two men talking in the lobby of the office handling employee complaints

As a small business owner, your employees are one of the biggest assets for your company. They perform multiple tasks and assume more responsibility than employees in large corporations. They also ensure the continued success of your business. So, it’s really important to listen when they have complaints about fellow employees or concerns regarding daily operations.

Common Complaints Versus Real Concerns

Because you are the person in charge, you will always be the one who your employees turn to when they have a problem or complaint. Even if you have a manager in place, employees within a small business will still go to you if they have a problem. What you have to remember is that any complaint coming from your employees is genuine and requires your attention. They are feeling some type of dissatisfaction with their job—the policies and procedures in place, or with another employee.

You need to decide if that problem is a minor complaint or a major concern. The time you take to act on these issues matters. The longer it takes, the more details you’ll forget. Mishandling either one could have dire consequences.

Handling Employee Complaints

Having a policy on handling employee complaints is one of the best ways that you create an environment where your employees feel supported. These 10 tips will help you handle complaints in a way that’s right for you and your employees.

1. Preparation

Know your team. How do they react to highly stressful situations? And, think about how you react and respond. Don’t be caught off-guard. Of course, you may not know everything about them, but you can be better prepared for their reactions.

2. Open Door Policy

Remember, mishandling of one complaint can have major consequences. Keep your door open to everyone, no matter how small the concern may be. You can also improve the channels of communication by giving them multiple ways to talk directly to you.

3. Acknowledgement

When you give them your full attention, you show them that you’re listening and acknowledging their concerns. They will feel reassured and you’ll have the information you need to address the complaint.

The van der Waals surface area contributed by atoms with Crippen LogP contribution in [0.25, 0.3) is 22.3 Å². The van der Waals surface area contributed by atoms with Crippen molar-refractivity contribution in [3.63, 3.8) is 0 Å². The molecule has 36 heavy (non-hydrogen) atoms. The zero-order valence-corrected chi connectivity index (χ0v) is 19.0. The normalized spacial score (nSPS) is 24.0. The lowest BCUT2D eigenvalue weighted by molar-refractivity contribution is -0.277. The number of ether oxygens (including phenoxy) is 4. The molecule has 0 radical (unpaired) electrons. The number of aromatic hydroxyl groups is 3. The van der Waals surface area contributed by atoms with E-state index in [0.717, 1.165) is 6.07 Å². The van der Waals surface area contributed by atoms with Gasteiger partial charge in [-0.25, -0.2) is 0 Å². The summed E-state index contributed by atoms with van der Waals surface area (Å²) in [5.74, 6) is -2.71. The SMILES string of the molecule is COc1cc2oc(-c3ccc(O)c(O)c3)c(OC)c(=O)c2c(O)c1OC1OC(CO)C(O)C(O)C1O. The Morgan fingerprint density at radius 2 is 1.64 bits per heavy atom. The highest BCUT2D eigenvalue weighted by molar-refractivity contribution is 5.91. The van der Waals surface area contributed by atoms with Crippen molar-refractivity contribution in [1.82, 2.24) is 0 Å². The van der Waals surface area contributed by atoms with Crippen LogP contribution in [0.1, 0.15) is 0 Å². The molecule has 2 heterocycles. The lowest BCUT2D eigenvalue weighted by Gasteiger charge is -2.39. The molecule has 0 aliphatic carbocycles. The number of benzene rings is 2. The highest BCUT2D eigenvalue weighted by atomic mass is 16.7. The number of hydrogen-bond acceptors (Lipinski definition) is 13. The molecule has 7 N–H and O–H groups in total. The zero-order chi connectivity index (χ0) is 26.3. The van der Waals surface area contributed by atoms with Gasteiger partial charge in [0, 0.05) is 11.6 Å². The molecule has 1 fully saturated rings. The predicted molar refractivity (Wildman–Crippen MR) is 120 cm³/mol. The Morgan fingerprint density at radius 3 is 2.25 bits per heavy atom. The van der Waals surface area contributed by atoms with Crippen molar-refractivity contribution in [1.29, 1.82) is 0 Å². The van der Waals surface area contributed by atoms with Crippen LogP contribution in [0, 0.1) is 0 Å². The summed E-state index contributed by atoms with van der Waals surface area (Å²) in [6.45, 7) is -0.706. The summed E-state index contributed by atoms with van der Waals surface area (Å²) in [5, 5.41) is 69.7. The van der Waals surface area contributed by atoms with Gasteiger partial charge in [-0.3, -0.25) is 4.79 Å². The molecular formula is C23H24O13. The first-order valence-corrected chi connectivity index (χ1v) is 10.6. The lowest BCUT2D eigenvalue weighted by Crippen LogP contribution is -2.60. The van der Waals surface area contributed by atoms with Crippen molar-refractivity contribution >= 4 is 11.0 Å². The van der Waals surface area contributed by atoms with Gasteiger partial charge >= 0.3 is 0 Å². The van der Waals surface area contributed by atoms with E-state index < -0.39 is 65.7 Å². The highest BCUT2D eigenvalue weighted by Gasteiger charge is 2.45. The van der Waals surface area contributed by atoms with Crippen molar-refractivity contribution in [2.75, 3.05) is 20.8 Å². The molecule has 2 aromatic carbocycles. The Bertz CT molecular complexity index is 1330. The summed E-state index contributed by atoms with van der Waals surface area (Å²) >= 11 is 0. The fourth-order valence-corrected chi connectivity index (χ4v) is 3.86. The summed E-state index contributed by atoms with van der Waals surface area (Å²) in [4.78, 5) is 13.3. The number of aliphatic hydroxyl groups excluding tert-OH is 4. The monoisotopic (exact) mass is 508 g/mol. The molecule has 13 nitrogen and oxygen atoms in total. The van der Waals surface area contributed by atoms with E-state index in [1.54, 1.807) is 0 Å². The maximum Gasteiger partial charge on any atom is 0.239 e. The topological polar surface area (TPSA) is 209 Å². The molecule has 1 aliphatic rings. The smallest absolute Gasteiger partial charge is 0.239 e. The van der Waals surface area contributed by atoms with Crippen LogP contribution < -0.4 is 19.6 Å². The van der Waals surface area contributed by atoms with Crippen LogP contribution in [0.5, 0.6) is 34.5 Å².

4. Prioritize

You’ll need to be able to act quickly when it’s a high priority complaint. Put everything into motion—methodically and with urgency. Don’t put off or forget about minor complaints, because they do matter.

5. Ask Questions

Begin your investigation by asking questions. Start with your supervisors and find out what they know. You should always take note of what they say and their nonverbal cue, as well.

6. Remain Neutral

Don’t rush to judgement. Taking sides may inhibit your judgement during an investigation and lead to mishandling the complaint.

7. Investigation

You should keep a record of each complaint—no matter how small. This will give you something to look back on and see if there any patterns evolving that need to be addressed.

8. Keep It Confidential

People resent it when their personal matters are shared with others. Employee trust, when broken, can lead to a harmful shift in their attitude.

9. Resolution

The person or people who made the complaint need to know if it was resolved. You can talk to them about what it is that they should expect going forward.

10. Follow Up

Shortly after resolution, make sure that you follow up with them to see if the changes were making a difference or not. You may need to start a new investigation or adjust the actions taken to address the complaint.

Legal Issues

When legal issues arise, move quickly and get the right people involved. Threats of personal harm, discrimination, or other legal concerns will need professional advice and guidance. They are the experts, so leave the investigation to them. Any delay could become a serious issue.

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